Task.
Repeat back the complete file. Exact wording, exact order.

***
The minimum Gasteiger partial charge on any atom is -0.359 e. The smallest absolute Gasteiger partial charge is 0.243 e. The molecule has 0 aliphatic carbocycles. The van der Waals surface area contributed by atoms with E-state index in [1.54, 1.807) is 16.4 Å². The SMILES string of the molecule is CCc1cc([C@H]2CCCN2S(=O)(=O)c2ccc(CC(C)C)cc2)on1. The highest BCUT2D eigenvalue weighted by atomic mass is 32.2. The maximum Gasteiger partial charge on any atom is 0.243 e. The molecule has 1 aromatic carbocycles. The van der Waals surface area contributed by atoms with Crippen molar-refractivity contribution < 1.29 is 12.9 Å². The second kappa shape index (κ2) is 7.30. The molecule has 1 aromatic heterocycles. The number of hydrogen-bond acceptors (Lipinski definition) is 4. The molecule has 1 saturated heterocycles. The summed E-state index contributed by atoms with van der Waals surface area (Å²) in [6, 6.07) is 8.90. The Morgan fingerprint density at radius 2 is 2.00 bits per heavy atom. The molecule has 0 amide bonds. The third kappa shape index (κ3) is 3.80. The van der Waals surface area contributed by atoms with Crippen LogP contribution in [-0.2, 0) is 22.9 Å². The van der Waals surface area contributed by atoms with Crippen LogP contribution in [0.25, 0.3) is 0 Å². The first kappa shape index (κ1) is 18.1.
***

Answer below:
The minimum Gasteiger partial charge on any atom is -0.359 e. The smallest absolute Gasteiger partial charge is 0.243 e. The molecule has 0 aliphatic carbocycles. The van der Waals surface area contributed by atoms with E-state index in [1.54, 1.807) is 16.4 Å². The SMILES string of the molecule is CCc1cc([C@H]2CCCN2S(=O)(=O)c2ccc(CC(C)C)cc2)on1. The highest BCUT2D eigenvalue weighted by atomic mass is 32.2. The maximum Gasteiger partial charge on any atom is 0.243 e. The molecule has 1 aromatic carbocycles. The van der Waals surface area contributed by atoms with Crippen molar-refractivity contribution < 1.29 is 12.9 Å². The second kappa shape index (κ2) is 7.30. The molecule has 1 aromatic heterocycles. The number of hydrogen-bond acceptors (Lipinski definition) is 4. The molecule has 1 saturated heterocycles. The summed E-state index contributed by atoms with van der Waals surface area (Å²) in [6, 6.07) is 8.90. The Morgan fingerprint density at radius 2 is 2.00 bits per heavy atom. The molecule has 0 amide bonds. The third kappa shape index (κ3) is 3.80. The van der Waals surface area contributed by atoms with Crippen LogP contribution in [-0.2, 0) is 22.9 Å². The van der Waals surface area contributed by atoms with Crippen LogP contribution in [0.25, 0.3) is 0 Å². The first kappa shape index (κ1) is 18.1.